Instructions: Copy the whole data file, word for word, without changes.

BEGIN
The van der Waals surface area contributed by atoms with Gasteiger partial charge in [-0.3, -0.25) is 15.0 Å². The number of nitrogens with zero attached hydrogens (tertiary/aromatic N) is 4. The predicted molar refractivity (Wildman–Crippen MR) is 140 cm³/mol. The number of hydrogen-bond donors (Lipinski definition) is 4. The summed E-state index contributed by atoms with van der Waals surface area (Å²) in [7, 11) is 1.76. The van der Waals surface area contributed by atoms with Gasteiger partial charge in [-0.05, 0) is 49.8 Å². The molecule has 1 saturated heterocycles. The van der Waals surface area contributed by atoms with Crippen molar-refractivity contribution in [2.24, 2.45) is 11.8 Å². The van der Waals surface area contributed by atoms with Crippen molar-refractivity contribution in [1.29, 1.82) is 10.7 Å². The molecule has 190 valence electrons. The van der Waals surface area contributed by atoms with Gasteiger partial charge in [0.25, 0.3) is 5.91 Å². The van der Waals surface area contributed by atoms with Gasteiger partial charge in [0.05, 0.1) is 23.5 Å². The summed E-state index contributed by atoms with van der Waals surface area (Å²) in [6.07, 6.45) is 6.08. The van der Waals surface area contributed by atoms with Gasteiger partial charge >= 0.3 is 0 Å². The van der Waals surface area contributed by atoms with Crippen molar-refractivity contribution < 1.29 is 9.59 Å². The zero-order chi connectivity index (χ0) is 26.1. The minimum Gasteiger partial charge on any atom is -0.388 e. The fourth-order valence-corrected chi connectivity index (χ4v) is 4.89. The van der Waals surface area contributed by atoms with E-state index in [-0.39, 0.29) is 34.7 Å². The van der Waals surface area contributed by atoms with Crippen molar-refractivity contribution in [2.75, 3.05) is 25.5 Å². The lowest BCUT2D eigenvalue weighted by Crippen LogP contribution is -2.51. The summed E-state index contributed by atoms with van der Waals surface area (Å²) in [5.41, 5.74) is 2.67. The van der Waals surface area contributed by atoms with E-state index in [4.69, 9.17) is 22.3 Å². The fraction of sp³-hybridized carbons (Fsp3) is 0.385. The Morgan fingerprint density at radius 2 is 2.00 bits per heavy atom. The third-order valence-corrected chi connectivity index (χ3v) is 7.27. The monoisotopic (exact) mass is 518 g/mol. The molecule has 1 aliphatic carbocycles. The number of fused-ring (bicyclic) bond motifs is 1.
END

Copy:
The van der Waals surface area contributed by atoms with Gasteiger partial charge in [-0.3, -0.25) is 15.0 Å². The number of nitrogens with zero attached hydrogens (tertiary/aromatic N) is 4. The predicted molar refractivity (Wildman–Crippen MR) is 140 cm³/mol. The number of hydrogen-bond donors (Lipinski definition) is 4. The summed E-state index contributed by atoms with van der Waals surface area (Å²) in [7, 11) is 1.76. The van der Waals surface area contributed by atoms with Gasteiger partial charge in [-0.05, 0) is 49.8 Å². The molecule has 1 saturated heterocycles. The van der Waals surface area contributed by atoms with Crippen molar-refractivity contribution in [2.24, 2.45) is 11.8 Å². The van der Waals surface area contributed by atoms with Crippen molar-refractivity contribution in [1.29, 1.82) is 10.7 Å². The molecule has 190 valence electrons. The van der Waals surface area contributed by atoms with Gasteiger partial charge in [0.25, 0.3) is 5.91 Å². The van der Waals surface area contributed by atoms with Gasteiger partial charge in [0.05, 0.1) is 23.5 Å². The summed E-state index contributed by atoms with van der Waals surface area (Å²) in [6.07, 6.45) is 6.08. The van der Waals surface area contributed by atoms with Gasteiger partial charge >= 0.3 is 0 Å². The van der Waals surface area contributed by atoms with Crippen molar-refractivity contribution < 1.29 is 9.59 Å². The zero-order chi connectivity index (χ0) is 26.1. The minimum Gasteiger partial charge on any atom is -0.388 e. The fourth-order valence-corrected chi connectivity index (χ4v) is 4.89. The van der Waals surface area contributed by atoms with E-state index in [-0.39, 0.29) is 34.7 Å². The van der Waals surface area contributed by atoms with Crippen molar-refractivity contribution in [2.75, 3.05) is 25.5 Å². The lowest BCUT2D eigenvalue weighted by Crippen LogP contribution is -2.51. The summed E-state index contributed by atoms with van der Waals surface area (Å²) in [5.41, 5.74) is 2.67. The van der Waals surface area contributed by atoms with E-state index in [4.69, 9.17) is 22.3 Å². The fraction of sp³-hybridized carbons (Fsp3) is 0.385. The Morgan fingerprint density at radius 2 is 2.00 bits per heavy atom. The third-order valence-corrected chi connectivity index (χ3v) is 7.27. The monoisotopic (exact) mass is 518 g/mol. The molecule has 1 aliphatic carbocycles. The number of fused-ring (bicyclic) bond motifs is 1.